Sunday, November 28, 2010

Do you hear what I hear?

...It's the sound of my heart breaking. Why you ask? Well, I took a tour of NBC studios at Rockefeller Center in NYC today and learned that my favorite NBC show, 30 Rock, is in fact not filmed at 30 Rock. Not anywhere near 30 Rock. It's filmed in Astoria, Queens, which let's be honest, might as well be North Dakota.

When the page (yes, they have pages give tours just like on the aforementioned show) told me that neither Tina Fey nor Alec Baldwin ever grace the hallways that we were walking as Liz Lemon or Jack Donaghy, I felt my heart shatter. Now, as I've had time to reflect, I can understand why they don't shoot the show there. The fact is that 30 Rock (the building) was never meant to be a TV studio and couldn't accommodate 30 Rock (the show). The space is limited to say the least and, along with all New York real estate, is incredibly over priced. So, I can forgive Tina Fey for moving her show out of town. But it does take the fun out of watching a little bit, right? I figured since my heart was broken I'd break all your hearts too.

So, you're probably wondering where all the photos are. Unfortunately they don't let you take photos during the tour. Something about copyright (they should ask the editor at Cooks Source for advice on how to get around that). This photo of one of the entrances to the building will have to suffice:

I can tell you that yes, it's true, TV studios really are much smaller than they look on TV. The biggest studio we saw was actually Dr. Oz's, which is kind of messed up, since his show is TERRIBLE. I was expecting that they'd give out free colorectal exams in his studio, but that wasn't the case. I guess they save those freebies for the actual audience (You get an exam and you get an exam and you...!!!).

The highlight of the tour was definitely the set for Saturday Night Live, which is very impressive. I could picture the night's host coming out of center stage to deliver the monologue and Chris Farley crashing through a backdrop. Our tour guide told us that the studio has near perfect acoustics, so perfect that big time singers like Sinatra used to come there to rehearse before their performances on the main stage at Radio City. She also told us that if your favorite band sounds terrible on SNL it's probably a sign that they're awful since the acoustics are so good in that studio. Sorry Ashlee Simpson.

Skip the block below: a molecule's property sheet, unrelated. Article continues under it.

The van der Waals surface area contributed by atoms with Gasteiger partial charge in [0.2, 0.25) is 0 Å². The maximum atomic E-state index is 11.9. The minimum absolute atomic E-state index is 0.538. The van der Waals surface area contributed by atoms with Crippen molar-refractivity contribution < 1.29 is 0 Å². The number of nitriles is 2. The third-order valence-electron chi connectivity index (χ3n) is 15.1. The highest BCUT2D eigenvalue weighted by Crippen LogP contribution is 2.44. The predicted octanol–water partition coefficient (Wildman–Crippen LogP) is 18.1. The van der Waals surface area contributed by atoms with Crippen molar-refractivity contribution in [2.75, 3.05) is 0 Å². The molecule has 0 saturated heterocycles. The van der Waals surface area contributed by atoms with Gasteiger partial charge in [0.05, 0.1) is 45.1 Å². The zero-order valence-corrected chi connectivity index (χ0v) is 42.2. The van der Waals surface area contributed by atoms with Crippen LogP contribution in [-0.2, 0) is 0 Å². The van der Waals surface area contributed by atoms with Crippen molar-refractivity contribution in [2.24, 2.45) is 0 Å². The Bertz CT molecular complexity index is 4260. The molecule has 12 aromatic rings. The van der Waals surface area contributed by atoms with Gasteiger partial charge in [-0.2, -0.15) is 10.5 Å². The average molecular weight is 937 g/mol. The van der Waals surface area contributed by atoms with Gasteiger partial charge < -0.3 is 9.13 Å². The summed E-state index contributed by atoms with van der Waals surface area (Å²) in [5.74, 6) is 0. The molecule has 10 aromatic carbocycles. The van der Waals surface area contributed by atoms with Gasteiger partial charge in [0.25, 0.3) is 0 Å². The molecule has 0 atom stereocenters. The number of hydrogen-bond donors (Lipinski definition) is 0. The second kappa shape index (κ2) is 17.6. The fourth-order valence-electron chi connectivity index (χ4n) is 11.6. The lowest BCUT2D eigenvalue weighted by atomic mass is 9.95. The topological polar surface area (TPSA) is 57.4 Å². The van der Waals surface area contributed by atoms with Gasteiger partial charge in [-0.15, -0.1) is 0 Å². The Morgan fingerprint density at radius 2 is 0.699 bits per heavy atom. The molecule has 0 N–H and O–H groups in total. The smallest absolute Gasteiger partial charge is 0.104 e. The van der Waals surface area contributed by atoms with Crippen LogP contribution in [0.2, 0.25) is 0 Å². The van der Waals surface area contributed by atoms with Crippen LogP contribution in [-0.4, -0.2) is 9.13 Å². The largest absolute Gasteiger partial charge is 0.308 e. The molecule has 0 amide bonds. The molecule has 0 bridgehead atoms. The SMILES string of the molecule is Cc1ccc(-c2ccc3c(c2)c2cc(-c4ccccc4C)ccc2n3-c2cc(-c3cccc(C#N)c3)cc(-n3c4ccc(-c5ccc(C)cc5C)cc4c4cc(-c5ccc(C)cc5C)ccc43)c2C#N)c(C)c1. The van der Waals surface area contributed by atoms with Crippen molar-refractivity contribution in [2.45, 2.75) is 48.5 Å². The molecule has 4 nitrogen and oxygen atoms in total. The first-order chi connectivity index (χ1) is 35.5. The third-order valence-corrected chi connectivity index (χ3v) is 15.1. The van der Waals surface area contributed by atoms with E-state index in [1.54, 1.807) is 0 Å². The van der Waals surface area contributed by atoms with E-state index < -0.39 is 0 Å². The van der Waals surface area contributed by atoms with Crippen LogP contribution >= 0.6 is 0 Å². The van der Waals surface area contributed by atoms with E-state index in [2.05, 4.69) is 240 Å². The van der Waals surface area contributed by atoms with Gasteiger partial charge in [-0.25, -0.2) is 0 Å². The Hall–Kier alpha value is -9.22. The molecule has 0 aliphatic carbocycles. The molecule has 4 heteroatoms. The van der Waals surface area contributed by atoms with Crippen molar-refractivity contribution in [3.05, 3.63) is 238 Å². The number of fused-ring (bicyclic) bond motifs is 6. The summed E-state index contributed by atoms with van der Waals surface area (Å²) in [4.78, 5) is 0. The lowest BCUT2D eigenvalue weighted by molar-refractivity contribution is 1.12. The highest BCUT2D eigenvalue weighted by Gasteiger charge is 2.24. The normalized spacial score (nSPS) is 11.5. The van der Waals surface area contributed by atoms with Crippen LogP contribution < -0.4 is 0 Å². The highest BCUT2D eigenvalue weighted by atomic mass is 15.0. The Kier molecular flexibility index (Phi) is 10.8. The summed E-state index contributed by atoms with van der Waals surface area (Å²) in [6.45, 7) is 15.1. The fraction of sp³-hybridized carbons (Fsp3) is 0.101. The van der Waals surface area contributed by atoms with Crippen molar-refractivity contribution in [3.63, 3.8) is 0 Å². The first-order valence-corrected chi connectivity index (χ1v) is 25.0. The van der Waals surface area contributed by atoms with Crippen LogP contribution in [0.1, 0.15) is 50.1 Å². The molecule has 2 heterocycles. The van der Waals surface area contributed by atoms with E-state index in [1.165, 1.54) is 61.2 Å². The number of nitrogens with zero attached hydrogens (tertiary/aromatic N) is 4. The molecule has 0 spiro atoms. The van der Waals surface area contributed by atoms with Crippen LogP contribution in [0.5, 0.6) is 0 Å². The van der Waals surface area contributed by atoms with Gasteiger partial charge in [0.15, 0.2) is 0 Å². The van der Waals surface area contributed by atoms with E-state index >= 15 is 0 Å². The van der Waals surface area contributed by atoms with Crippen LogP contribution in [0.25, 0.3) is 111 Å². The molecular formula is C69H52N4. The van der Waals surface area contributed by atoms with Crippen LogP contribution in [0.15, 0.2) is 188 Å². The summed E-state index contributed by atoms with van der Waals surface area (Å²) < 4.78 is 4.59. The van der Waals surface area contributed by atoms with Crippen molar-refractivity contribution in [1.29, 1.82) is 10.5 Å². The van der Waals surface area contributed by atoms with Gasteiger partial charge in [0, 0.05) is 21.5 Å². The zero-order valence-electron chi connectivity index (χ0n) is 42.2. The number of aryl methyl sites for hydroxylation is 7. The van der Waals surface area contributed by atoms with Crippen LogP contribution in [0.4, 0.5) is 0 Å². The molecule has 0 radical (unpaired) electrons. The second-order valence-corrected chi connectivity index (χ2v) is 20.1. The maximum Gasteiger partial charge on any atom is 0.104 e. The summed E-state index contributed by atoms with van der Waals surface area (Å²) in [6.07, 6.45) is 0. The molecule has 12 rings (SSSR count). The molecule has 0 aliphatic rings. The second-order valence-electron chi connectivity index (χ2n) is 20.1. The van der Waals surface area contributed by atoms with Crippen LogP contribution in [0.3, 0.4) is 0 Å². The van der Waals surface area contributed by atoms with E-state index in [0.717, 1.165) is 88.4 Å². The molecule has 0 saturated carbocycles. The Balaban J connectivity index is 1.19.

Okay, wrapping up here... Before we went to tour the NBC studios, we took a quick spin through the American Girl store, where they have these bizarre doll holders in the bathroom stalls, right above the toiler paper holder:
Isn't there something disturbing about hanging your lifelike doll beside you on the wall as you go to the bathroom? What's doubly bizarre is the fact that this contraption included an inscription that read, "Patent Pending." Really? You need to patent that? Like there are so many people out there itching to copy that idea, have it cheaply produced in China, and sell it at the mall? I don't think so. But it's true. I looked it up. There is a patent pending on behalf of American Girl LLC for the "ornamental design" of a doll holder. Go figure.

What does deserve a patent is the Dyson hand dryer that was also in the bathroom. My mother kindly demonstrates the technology below. It is, in my humble opinion, one of the greatest inventions of our lifetime. Congratulations creepy guy who does the Dyson vacuum cleaner TV commercials.


This is Part I of my NYC blog post. Check back for my report on the Radio City Christmas Spectacular. Hotcha!

Sunday, November 21, 2010

Square plates, round tables

Dear Restaurant Owner,

I have to admit I thought square or rectangular plates were pretty cool when they first became popular a couple of years ago. But I'm over them. They may look edgy and modern, but they're just not practical. They don't fit properly on the table and you can't balance your utensils on them. The oblong rectangular ones take up so much room, you can't even rest your wrists on the table. I feel bad for the wait staff who have to try to balance them as they make their way to the table from the kitchen.